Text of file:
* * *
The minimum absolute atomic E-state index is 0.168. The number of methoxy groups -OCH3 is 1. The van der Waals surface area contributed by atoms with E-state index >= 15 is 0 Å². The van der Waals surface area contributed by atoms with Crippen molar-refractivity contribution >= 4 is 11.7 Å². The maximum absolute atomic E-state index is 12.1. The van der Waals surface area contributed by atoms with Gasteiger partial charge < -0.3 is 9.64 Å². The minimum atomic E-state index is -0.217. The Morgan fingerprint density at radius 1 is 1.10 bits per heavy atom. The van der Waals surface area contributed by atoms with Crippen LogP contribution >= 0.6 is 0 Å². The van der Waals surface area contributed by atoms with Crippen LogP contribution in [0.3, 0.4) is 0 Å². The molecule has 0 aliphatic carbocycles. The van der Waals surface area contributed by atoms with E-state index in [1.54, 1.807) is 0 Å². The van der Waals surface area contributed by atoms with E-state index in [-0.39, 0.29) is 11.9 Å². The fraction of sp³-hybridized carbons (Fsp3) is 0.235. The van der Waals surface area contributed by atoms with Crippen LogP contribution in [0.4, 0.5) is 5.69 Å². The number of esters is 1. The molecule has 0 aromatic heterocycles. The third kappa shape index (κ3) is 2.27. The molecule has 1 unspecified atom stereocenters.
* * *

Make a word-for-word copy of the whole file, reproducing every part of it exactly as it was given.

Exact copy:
The minimum absolute atomic E-state index is 0.168. The number of methoxy groups -OCH3 is 1. The van der Waals surface area contributed by atoms with E-state index >= 15 is 0 Å². The van der Waals surface area contributed by atoms with Crippen molar-refractivity contribution >= 4 is 11.7 Å². The maximum absolute atomic E-state index is 12.1. The van der Waals surface area contributed by atoms with Gasteiger partial charge < -0.3 is 9.64 Å². The minimum atomic E-state index is -0.217. The Morgan fingerprint density at radius 1 is 1.10 bits per heavy atom. The van der Waals surface area contributed by atoms with Crippen LogP contribution >= 0.6 is 0 Å². The van der Waals surface area contributed by atoms with Crippen LogP contribution in [0.3, 0.4) is 0 Å². The molecule has 0 aliphatic carbocycles. The van der Waals surface area contributed by atoms with E-state index in [1.54, 1.807) is 0 Å². The van der Waals surface area contributed by atoms with E-state index in [-0.39, 0.29) is 11.9 Å². The fraction of sp³-hybridized carbons (Fsp3) is 0.235. The van der Waals surface area contributed by atoms with Crippen LogP contribution in [0.4, 0.5) is 5.69 Å². The number of esters is 1. The molecule has 0 aromatic heterocycles. The third kappa shape index (κ3) is 2.27. The molecule has 1 unspecified atom stereocenters.